Elegy

a film directed by Isobel Coixet.

Few films I have seen recently have achieved so well, so elegantly, a portrait of the complexity of modern life. Ben Kingsley with his powerful nose and his blunt skull is a wonderful canvas on which to paint the feelings of this older man, Kapesh, as he, in turn, meets, becomes involved with, jealous of, and eventually obsessed by Consuela, played by the exquisite, extraordinary Penelope Cruz. Few films have managed better that difficult task of transferring a novel into film (although it needs to be said that there have been several successes in this field recently: Revolutionary Road and The Reader, but two examples).

With Elegy, however, even more than these other two, perhaps because it is such a reflective film, a film which centres its attention on the inner person, a film which succeeds so well at mood and moment through the depiction of simple scenes – a man alone in an apartment without the lights on, a squash ball rolling against the court wall – the rather odd, even mean, question comes to mind: why bother?

Elegy, of course, is the film adaptation of Philip Roth’s novel A Dying Animal. The book, which came out only a few years ago, is not large, it is, really, a novella, and was a particularly beautiful object in itself, it’s slip-case dark red, the shade taken from the drapes behind the Modigliani nude which adorned its cover. The title came from the poem by W.B. Yeats. It is a masterful work. It came after Roth had finished the American Pastoral trilogy, the final book of which was The Human Stain. These three novels: that one, I Married a Communist and American Pastoral were notable for a kind of restrained verbosity, an outpouring of words which were, nonetheless, calculated. A Dying Animal is their obverse, their counter-side. It is brief, exact, crude, honest. It might almost be possible to read it in the time it would take to watch the film.

Which is why I wonder that someone would bother. The work is already there. Elegy, of course, grants us Penelope Cruz as a siren on whose rocks we can easily imagine ourselves coming aground. But when reading Roth I already had my own siren who looked and felt like herself.

It’s not, don’t get me wrong, that I think Elegy was a waste of time. I think it will be out there in the world now, being appreciated by people for years to come. Every one of the actors is excellent, Dennis Hopper, Peter Sarsgaard, the direction is subtle and concise. What I wonder is this: Why can’t film writers make up their own stories? Why do they always have to plunder books? Why do they have to be illustrated novels? Are script-writers so devoid of imagination that they cannot think meaningful ideas up for themselves? Are we as a society so incapable of imagining that people could read that we have to take everything worthwhile in a book and translate it into a picture? Bearing in mind that books so rarely adapt well to cinema if only because films made from books are always going to be a distillation of a certain essence of the story, limited as they are to their prescribed 120 minutes.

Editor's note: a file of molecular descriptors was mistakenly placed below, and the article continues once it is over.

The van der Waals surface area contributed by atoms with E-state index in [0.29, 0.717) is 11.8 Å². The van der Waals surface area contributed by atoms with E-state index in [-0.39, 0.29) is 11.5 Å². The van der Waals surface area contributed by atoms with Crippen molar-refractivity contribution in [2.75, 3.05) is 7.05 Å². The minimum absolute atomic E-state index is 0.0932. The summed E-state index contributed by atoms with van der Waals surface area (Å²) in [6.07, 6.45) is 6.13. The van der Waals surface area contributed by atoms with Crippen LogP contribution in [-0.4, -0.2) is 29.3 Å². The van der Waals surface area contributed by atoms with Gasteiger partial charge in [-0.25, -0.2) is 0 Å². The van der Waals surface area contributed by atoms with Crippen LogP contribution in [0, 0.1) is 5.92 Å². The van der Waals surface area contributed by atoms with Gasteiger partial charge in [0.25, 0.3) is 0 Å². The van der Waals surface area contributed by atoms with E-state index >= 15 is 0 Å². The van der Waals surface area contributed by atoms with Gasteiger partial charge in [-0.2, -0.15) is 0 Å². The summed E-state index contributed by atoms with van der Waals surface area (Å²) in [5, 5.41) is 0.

I think the reason that cinema so often disappoints – failing at what it sets out to achieve – is that, so often, there is an emptiness at the heart of the story. It is a cliché to complain about the proportion of a film’s budget spent on the script, but I refer to more than that: what I mean is that rarely has the script been created specifically for the medium.

Cinema, more than any other art, has only the surfaces to deal with and it is one of the miracles of the screen that it can sometimes use these flat planes, these massive two dimensional moving images to point to deeper parts of ourselves. The problem is that the surfaces are so seductive in themselves that more often than not what is being produced are machines for stars to wander about in rather than stories which are designed at their very core to use these tools to pierce the bubble of imagery and touch us. Or even entertain us.

The stories are adaptations of stories which moved us when we received them in a completely different form and that form is coded in their DNA. Why should it be otherwise? Consider the disdain with which ‘the novel based on the film’ is regarded. Perhaps, while acknowledging the beauty of Elegy, it might be possible to ask cinema to grow up, to write it’s own tales.

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